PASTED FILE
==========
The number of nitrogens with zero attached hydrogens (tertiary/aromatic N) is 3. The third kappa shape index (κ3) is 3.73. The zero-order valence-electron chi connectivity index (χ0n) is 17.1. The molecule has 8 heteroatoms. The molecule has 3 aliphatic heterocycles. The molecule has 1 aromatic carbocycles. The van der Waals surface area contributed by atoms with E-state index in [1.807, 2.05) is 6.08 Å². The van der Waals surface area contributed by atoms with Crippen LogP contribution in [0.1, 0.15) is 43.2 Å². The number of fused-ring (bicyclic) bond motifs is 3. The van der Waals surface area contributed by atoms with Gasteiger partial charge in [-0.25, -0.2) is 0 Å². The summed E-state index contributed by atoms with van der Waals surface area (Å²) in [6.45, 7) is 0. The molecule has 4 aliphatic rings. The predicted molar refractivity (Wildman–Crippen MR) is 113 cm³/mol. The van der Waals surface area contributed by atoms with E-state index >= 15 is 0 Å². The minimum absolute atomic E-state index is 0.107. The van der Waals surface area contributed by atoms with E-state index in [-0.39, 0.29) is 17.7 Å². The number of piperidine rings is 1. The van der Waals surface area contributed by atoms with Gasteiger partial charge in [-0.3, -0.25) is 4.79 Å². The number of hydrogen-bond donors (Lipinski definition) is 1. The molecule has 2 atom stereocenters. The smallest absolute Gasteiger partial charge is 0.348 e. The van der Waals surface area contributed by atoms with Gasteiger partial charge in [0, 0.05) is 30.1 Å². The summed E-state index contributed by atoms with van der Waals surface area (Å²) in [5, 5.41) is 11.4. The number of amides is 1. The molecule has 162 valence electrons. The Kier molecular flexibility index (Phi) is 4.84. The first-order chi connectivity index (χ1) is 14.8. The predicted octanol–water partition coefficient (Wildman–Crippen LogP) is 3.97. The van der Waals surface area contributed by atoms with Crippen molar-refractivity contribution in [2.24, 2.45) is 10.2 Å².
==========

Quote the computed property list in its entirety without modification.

The number of nitrogens with zero attached hydrogens (tertiary/aromatic N) is 3. The third kappa shape index (κ3) is 3.73. The zero-order valence-electron chi connectivity index (χ0n) is 17.1. The molecule has 8 heteroatoms. The molecule has 3 aliphatic heterocycles. The molecule has 1 aromatic carbocycles. The van der Waals surface area contributed by atoms with E-state index in [1.807, 2.05) is 6.08 Å². The van der Waals surface area contributed by atoms with Crippen LogP contribution in [0.1, 0.15) is 43.2 Å². The number of fused-ring (bicyclic) bond motifs is 3. The van der Waals surface area contributed by atoms with Gasteiger partial charge in [-0.25, -0.2) is 0 Å². The summed E-state index contributed by atoms with van der Waals surface area (Å²) in [6.45, 7) is 0. The molecule has 4 aliphatic rings. The predicted molar refractivity (Wildman–Crippen MR) is 113 cm³/mol. The van der Waals surface area contributed by atoms with E-state index >= 15 is 0 Å². The minimum absolute atomic E-state index is 0.107. The van der Waals surface area contributed by atoms with E-state index in [-0.39, 0.29) is 17.7 Å². The number of piperidine rings is 1. The van der Waals surface area contributed by atoms with Gasteiger partial charge in [-0.3, -0.25) is 4.79 Å². The number of hydrogen-bond donors (Lipinski definition) is 1. The molecule has 2 atom stereocenters. The smallest absolute Gasteiger partial charge is 0.348 e. The van der Waals surface area contributed by atoms with Gasteiger partial charge in [0, 0.05) is 30.1 Å². The summed E-state index contributed by atoms with van der Waals surface area (Å²) in [5, 5.41) is 11.4. The number of amides is 1. The molecule has 162 valence electrons. The Kier molecular flexibility index (Phi) is 4.84. The first-order chi connectivity index (χ1) is 14.8. The predicted octanol–water partition coefficient (Wildman–Crippen LogP) is 3.97. The van der Waals surface area contributed by atoms with Crippen molar-refractivity contribution in [2.24, 2.45) is 10.2 Å².